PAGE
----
Band: Toxic Holocaust
Album: Primal Future: 2019
Label: Entertainment One
Genre: Thrash, Crossover
Release Date: October 4th, 2019
Primal Future: 2019 is Toxic Holocaust’s celebration of twenty years in the thrash business. It is a “return to roots” album, with Joel Grind playing all of the instruments and doing all of the production himself. Sometimes, these sort of albums can be tons of fun, allowing the creator to re-discover the spark that made them fall in love with music in the first place. Other times, this causes musicians to just rehash the same ideas they’ve been using forever, but with less strength and passion than they originally had. Primal Future: 2019 manages to do both.
Primal Future: 2019 is a comfortable album, and I mean that in a good way. Joel Grind obviously knows what he’s doing, and displays a confidence bordering on arrogance throughout the album, which definitely helps with create the intended atmosphere. Having this be a solo project allowed Grind to stay entirely within his own ability and confidence level, and the lack of worrying shows.
Grind is able to create aggression and energy throughout the album out of seemingly nothing. This is not necessarily complex music. Most of the riffs are very simple and brief, and chugging continues throughout most of the album. However, this just means that when there is a change, it hits hard. Suddenly syncopated choruses make the listener drop everything and pay attention to them. A change in a drum beat is a huge event that can cause an entire track to lurch sideways and go in a new direction. None of the choruses are unexpected or unique, but several, including the chorus on “New World Beyond,” sound anthemic and made for audience sing-a-longs. I’m sure they will play great on stage, and they work well in the album as well.
There are some issues here as well. Primal Future: 2019 is a comfortable album, and I mean that in a bad way. For a thrash/punk album, Grind sure plays things safe here. The promo material calls this “ambitious,” and further claims that Grind is an “unrelenting, feverish, urgent…modern metal trailblazer.” This might be the worst possible sales pitch for a “return to roots” album. Aggressive? Yes. Fun? Yes. Imaginative? I’d be suspicious, but wouldn’t object. But ambitious? Trailblazer? Are you kidding? This is the exact opposite of that. Expectations are important, and if you point the listener in the exact wrong direction you’ll end up doing nothing but creating disappointment where there didn’t need to be any.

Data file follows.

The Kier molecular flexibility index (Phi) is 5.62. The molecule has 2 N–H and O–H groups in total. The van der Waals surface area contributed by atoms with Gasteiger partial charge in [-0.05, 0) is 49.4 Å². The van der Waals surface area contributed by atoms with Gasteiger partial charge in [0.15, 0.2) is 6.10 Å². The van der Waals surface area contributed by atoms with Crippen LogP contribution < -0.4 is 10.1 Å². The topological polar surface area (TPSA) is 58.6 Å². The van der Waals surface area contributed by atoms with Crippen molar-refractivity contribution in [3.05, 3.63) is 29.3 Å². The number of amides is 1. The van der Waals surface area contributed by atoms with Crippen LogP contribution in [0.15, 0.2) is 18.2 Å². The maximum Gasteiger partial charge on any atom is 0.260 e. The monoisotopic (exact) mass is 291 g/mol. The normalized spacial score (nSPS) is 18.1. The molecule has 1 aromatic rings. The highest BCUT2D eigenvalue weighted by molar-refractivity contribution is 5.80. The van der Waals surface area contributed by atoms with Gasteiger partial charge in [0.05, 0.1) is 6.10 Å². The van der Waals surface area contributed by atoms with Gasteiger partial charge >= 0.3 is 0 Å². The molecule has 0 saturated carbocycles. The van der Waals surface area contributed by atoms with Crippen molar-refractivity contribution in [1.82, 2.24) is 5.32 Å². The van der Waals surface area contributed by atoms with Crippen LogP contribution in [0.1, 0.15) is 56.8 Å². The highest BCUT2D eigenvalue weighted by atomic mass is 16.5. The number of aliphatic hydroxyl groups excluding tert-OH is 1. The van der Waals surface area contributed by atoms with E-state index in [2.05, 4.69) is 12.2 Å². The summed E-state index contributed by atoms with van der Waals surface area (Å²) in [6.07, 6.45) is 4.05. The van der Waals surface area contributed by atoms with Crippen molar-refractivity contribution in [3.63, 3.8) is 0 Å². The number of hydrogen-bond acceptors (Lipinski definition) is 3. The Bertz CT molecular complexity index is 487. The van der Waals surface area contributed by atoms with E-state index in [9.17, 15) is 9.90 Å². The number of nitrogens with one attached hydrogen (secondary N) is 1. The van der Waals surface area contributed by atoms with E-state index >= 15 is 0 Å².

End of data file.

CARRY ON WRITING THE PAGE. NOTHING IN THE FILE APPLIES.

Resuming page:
Staying well within one’s own ability level on a solo album is a double edged sword. All of the instruments are played adequately, but nobody will be nominating the drumming or guitarwork for technical achievement of the year. Maybe that isn’t the point in a thrash/punk album. However, sometimes this gets in the way of the music and negatively stands out. This isn’t The Ramones just starting out and not knowing how to play their instruments or Bathory recording their debut album on a potato, this is a 20-year veteran doing this intentionally. I don’t want to harp on this too much because the drumming and guitars aren’t actually bad; it’s just that having other musicians record or be involved in the songwriting process may have pushed Grind out of his comfort zone or allowed him to be more creative with his songwriting and playing.
Anything can sound terrible if you focus on the negative, and there is plenty to like here. I did end up enjoying this album. Despite the somewhat questionable marketing choices and bland decision-making. Primal Future: 2019 maintains the aggressive sense of fun that the genre does best. Unfortunately, this record’s greatest strengths are also its greatest weaknesses. Yes, Grind knows that he knows what he’s doing, but that just means that he doesn’t push the envelope or try anything he’s not comfortable in. Yes, the songs are headbangers, but in a way that reminds the listener of other, better songs in the band’s past. Yes, the album can be very aggressive, but the aggression feels very paint-by-numbers. Primal Future: 2019 isn’t supposed to be anything more than fun, and it’s possible that I’m taking the music here more seriously than the artist himself did. The flaws on this album certainly fit the genre well enough. But that doesn’t change the sense of disappointment this album brings despite Grind’s success at creating a sense of fun. This is a good album, but it feels too much like a missed opportunity to be a great album.
- Chemical Warlords
- Black Out the Code
- New World Beyond
- Deafened by the Roar
- Time’s Edge
- Primal Future
- Iron Cage
- Controlled by Fear
- Cybernetic War
Total Playing Time: 39:23